A crack team of Joburg's bumbling metro cops set off on Saturday morning to save the citizenry from crime and boost the city coffers with fines. The posse returned in triumph to Moroka police station with a captive family man - and egg on their faces.
Sydney Ntshudisane, 49, was on his way to Polokwane from Tshiawelo to visit his family when he was stopped at a roadblock near the N12 highway.
Metro officer Phumzile Mkhwanazi swaggered to his car, asked for his driver's licence and nodded her head after her inspection, satisfied that it was legitimate.
"I thought that was it, but she started walking around my car, which I was comfortable with because I know it is procedure. But then she started calling other officers.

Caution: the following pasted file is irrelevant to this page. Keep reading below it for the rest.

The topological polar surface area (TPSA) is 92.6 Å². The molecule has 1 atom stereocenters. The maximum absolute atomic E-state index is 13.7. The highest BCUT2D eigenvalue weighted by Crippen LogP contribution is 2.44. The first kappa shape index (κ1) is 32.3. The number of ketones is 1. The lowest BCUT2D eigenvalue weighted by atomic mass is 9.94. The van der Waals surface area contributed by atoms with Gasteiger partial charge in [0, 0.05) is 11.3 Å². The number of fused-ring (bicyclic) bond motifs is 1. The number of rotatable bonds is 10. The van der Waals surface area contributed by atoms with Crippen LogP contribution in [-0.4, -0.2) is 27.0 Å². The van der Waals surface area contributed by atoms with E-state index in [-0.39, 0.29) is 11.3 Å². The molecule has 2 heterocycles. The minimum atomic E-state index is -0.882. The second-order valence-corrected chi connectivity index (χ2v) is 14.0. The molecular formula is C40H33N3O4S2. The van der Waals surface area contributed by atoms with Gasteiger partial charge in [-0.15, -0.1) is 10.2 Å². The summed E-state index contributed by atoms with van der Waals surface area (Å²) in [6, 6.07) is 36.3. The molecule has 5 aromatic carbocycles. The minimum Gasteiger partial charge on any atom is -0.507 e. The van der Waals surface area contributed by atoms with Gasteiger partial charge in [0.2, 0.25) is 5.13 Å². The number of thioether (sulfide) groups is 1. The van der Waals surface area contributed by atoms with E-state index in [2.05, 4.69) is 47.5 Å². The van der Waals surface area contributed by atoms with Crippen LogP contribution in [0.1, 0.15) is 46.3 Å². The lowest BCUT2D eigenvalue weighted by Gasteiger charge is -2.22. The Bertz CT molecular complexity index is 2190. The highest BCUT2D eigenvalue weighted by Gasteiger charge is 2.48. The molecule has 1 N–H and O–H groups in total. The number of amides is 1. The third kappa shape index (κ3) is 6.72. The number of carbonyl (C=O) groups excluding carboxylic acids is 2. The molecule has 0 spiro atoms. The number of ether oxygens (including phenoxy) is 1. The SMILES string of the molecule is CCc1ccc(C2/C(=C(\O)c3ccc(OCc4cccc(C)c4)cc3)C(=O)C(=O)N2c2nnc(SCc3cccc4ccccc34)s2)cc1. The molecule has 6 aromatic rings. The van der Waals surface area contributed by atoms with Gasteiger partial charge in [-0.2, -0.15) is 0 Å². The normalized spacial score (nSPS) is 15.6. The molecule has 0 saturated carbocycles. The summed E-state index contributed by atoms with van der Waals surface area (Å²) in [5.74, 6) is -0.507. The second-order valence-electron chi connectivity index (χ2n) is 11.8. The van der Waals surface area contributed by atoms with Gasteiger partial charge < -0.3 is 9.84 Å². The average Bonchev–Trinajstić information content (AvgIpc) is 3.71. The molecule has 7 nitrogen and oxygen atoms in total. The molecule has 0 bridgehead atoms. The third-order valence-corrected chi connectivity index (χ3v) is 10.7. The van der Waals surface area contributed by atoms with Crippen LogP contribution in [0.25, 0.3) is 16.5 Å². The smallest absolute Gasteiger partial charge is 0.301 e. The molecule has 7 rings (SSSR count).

"They surrounded the car and the next thing I was told that my licence disc is fake," he said.
"Another female officer, who they said was a disc expert, confirmed that it was fake and ripped it off the windscreen.
"I was told that I was being arrested. One officer was ordered to drive my car while I rode with the others to Moroka police station," Ntshudisane said.
"At the station, a [computer] verification was done by the SAPS. It turned out my disc wasn't fake after all," he said.
Problem was Ntshudisane's licence disc had already been shredded and he feared being fined if caught on the roads. He went to speak to metro police commanding officer in Dube.
"Their boss, a TZ Gumede, told me to drive to Polokwane and said that if I was stopped by the police and issued a ticket I would have to take it to Phumzile to pay for it."
After his experience that morning, Ntshudisane considered the odds and chose to stay at home for the weekend.
"I want the two officers investigated," he said.
Metro police spokesperson Wayne Minnaar apologised to Ntshudisane for the inconvenience but insisted that the officer did nothing wrong.
Automobile Association spokesperson Gary Ronal said tearing the disc into pieces was illegal.